VTE is a frequent complication of cancer and patients with hematologic malignancies are at highest risk. One study reported a 28-fold increase in the incidence of VTE in patients with hematologic malignancies as compared to controls [22
]. The specific incidence of VTE in CLL patients is not well defined and little is known about disease specific predisposing factors. In our cohort with a maximum observation period of one year, five of 32 CLL patients (16%) developed six incidents of DVT while receiving lenalidomide. This is a higher rate of VTE then has been reported for single agent lenalidomide treatment in MM [2
], MDS [3
], or in other phase II studies of lenalidomide in CLL where it was <5% [4
]. While five patients in our study had a history of prior VTE, this is also considerably higher than the expected annual recurrence rate of 5–6% in patients with prior proximal DVT or PE [23
]. Thus, additional disease specific and treatment related factors appear to have contributed to a hypercoagulable state. Consistent with disease related activation of coagulation and endothelial cell dysfunction, a majority of our patients showed elevations of TAT complexes, D-dimer, sTM, and sVCAM1 prior to starting lenalidomide (), a finding that has not been previously reported. However, these baseline characteristics failed to identify patients with subsequent DVTs. In two patients DVTs could be attributed to immobility and local compression, respectively. In three patients DVTs were related to lenalidomide and all of these occurred in the first 3 months of therapy during a period of inflammation.
Immune activation is thought to be a major contributor to the anti-tumor effects of lenalidomide [1
]. We and others have shown that lenalidomide induced immune activation frequently causes significant systemic symptoms, lymph node swelling, increased CRP, and cytokine release [4
]. While the association between chronic inflammation and cardiovascular disease has been firmly established [24
] the relationship with VTE remains less clear [25
]. Supporting such a link is the observation that acute infections in a community setting have been associated with a 2-fold increase in VTE rates in the subsequent weeks to months [26
]. Increased levels of TNFα, IL-6, IL-8, and MCP-1 have been found in patients with a history of VTE. In these studies blood collections took place after the thrombotic event was diagnosed. Thus, it is possible that the increase in these cytokines is reactive. In contrast, we collected plasma samples on all study participants prospectively and found lenalidomide induced upregulation of CRP, TNFα, and FVIII consistent with an acute phase reaction. sVCAM1 and sTM were significantly elevated indicating worsening endothelial dysfunction on lenalidomide (). In addition, protein C, a crucial anticoagulant, was significantly decreased (). Non-specific suppression of protein synthesis in the liver is unlikely to explain the effect on protein C given that protein S, AT, and albumin showed no significant changes. While serum markers were measured in the first cycle, drug related DVTs manifested clinically over a period of 3 months from the start of treatment. It is noteworthy that patients with pronounced inflammatory reactions typically also had more pronounced reactions in subsequent cycles. It thus appears that changes we observed in cycle one do not to immediately cause DVTs, but may primarily contribute an additional risk factor.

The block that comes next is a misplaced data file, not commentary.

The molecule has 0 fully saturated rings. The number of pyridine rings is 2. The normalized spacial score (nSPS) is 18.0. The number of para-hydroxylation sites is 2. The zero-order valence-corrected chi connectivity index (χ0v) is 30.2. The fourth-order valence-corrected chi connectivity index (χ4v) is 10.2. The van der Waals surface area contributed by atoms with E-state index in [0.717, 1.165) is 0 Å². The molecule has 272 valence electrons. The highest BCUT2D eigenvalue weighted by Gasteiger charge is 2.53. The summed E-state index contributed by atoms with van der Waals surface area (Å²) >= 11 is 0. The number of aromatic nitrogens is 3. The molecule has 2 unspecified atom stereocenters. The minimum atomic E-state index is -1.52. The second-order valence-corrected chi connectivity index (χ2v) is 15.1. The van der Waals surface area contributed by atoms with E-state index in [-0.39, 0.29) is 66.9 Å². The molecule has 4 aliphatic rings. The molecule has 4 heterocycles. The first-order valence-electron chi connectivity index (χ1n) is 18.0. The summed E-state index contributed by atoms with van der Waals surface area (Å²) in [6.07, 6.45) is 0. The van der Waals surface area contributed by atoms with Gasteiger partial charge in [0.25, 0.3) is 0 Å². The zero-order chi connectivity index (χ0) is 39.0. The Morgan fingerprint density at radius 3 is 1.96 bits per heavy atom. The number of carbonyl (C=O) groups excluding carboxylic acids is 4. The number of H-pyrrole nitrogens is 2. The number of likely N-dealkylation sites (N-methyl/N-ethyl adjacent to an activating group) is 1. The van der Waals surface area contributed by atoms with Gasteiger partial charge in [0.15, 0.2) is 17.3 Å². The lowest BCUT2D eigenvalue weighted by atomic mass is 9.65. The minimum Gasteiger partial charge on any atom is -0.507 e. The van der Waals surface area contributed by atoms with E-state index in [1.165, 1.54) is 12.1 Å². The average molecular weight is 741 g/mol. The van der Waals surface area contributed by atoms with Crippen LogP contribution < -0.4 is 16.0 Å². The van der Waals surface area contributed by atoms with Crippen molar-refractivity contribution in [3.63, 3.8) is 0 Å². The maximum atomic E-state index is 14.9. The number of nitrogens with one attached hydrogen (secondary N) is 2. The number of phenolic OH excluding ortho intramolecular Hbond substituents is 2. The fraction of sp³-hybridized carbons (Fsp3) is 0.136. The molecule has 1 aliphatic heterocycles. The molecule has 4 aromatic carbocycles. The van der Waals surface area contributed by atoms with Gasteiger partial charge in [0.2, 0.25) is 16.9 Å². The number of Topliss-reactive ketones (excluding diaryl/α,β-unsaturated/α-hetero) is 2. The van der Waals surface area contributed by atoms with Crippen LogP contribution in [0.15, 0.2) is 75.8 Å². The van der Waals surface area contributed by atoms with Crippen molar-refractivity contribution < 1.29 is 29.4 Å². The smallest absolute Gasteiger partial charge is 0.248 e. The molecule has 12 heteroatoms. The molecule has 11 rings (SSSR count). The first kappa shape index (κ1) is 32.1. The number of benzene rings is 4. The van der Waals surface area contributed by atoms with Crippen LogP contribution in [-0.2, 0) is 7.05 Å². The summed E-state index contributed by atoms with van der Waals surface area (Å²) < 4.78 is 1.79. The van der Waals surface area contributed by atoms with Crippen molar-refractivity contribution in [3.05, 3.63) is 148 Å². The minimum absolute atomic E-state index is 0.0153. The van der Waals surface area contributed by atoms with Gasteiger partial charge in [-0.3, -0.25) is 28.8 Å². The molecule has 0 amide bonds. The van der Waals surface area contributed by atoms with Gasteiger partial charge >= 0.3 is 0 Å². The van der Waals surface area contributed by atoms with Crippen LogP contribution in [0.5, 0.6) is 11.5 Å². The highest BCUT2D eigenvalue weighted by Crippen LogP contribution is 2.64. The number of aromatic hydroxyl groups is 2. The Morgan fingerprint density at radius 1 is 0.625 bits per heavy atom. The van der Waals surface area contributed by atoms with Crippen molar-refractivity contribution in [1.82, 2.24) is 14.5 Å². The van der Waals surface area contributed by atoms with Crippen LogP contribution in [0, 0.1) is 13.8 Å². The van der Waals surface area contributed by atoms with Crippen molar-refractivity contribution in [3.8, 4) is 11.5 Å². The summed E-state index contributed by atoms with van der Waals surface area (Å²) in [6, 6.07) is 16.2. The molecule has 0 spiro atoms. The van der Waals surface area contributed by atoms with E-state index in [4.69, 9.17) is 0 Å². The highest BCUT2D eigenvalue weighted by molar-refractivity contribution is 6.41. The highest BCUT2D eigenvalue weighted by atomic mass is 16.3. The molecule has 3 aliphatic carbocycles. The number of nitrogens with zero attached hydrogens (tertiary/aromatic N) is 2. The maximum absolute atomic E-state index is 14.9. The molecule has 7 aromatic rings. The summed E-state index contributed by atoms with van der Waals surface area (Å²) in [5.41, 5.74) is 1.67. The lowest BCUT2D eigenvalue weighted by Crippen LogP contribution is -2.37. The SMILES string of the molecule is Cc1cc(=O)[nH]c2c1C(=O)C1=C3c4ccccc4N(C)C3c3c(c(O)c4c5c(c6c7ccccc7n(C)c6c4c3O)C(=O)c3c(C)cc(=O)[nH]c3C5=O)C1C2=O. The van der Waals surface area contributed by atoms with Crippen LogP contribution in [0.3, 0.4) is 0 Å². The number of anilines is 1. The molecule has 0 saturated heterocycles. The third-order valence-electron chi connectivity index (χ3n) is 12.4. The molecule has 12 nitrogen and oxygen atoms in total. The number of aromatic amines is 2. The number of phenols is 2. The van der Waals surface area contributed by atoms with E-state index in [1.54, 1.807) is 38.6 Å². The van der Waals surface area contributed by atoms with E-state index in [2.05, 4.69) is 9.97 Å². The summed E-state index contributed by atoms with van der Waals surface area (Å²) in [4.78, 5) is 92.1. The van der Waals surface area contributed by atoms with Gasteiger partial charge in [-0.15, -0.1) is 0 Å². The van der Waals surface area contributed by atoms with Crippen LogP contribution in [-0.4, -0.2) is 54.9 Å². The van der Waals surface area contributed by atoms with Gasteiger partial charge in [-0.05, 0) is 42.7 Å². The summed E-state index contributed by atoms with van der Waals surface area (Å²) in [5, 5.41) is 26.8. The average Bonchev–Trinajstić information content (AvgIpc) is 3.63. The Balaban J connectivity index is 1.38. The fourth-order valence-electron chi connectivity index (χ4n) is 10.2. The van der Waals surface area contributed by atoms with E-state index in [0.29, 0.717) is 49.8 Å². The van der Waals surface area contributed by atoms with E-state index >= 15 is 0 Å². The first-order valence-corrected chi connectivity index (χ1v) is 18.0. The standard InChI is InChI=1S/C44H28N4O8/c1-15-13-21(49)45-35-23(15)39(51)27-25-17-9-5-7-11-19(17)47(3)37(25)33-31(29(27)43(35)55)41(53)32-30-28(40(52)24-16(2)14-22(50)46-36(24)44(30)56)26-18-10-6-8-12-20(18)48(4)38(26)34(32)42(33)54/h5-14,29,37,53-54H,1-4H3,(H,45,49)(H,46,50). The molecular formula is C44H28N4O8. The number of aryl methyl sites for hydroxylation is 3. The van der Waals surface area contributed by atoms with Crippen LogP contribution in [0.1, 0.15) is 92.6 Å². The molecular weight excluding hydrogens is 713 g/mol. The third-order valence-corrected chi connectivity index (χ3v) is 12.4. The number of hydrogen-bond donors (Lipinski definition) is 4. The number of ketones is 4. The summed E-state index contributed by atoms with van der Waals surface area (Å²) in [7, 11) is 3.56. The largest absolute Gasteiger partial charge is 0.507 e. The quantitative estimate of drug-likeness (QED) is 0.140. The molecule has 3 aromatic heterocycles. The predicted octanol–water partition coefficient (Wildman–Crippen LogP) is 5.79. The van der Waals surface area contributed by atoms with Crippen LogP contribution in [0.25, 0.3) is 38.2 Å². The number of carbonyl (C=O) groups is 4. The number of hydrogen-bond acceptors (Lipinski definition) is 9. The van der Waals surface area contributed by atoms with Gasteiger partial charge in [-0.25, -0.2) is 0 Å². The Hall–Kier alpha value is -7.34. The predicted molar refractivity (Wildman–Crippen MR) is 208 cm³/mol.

Several factors could contribute to inflammation induced VTE. However, in our series only lenalidomide induced upregulation of TNFα, sVCAM1, and TF were significantly associated with subsequent thrombosis (). To study the relative predictive value of a prior history of DVT and increases in TNFα and sVCAM1 we compared a number of logistic regression models with lenalidomide associated DVTs as the primary outcome. In these models either the degree of increase in TNFα or sVCAM was more predictive than DVT history, and the best prediction for the development of a drug related DVT was the combination of history of DVT with increase in TNFα (p=0.0013; data not shown). Whether lenalidomide-induced upregulation of TNFα and sVCAM1 could be useful to identify patients at highest risk for treatment related VTE awaits confirmation in a larger cohort of patients.
Our in vivo observations are consistent with in vitro findings that culturing HUVEC cells in the presence of IMIDs and TNFα lead to increased TF activity [27
]. Thus, our data indicate a possible mechanism for lenalidomide related VTE that centers on drug induced upregulation of TNFα with consequent endothelial dysfunction and increased activation of TF. Endothelial cell damage has also been invoked to explain the increased incidence of DVT when anti-angiogenesis drugs were combined with chemotherapy agents such as cisplatin or gemcitabine [28
Effective strategies for DVT prevention in lenalidomide treated patients may therefore profitably focus on protecting the endothelium by reducing the inflammatory syndrome and in particular TNFα up-regulation. While aspirin is not considered an effective DVT prophylaxis in typical medical or surgical settings, it has proven to be effective in MM patients and some ongoing trials of lenalidomide in CLL also incorporate aspirin prophylaxis. Interestingly, in vitro studies also indicated a mild inhibitory effect of aspirin on TF [27
]. There has been no apparent dose related difference between 81 mg and 325 mg aspirin for VTE prophlaxis in MM. In CLL, the pronounced inflammatory reaction to lenalidomide raises the question whether aspirin at a dose with an increased anti-inflammatory effect could be more effective. However, the dose of aspirin that would be optimal for down-regulation of TNFα is not clear, and its effectiveness may also be influenced by regulation of other inflammatory cytokines[30
]. Thus the optimal prophylaxis for lenalidomide related DVTs remains to be defined.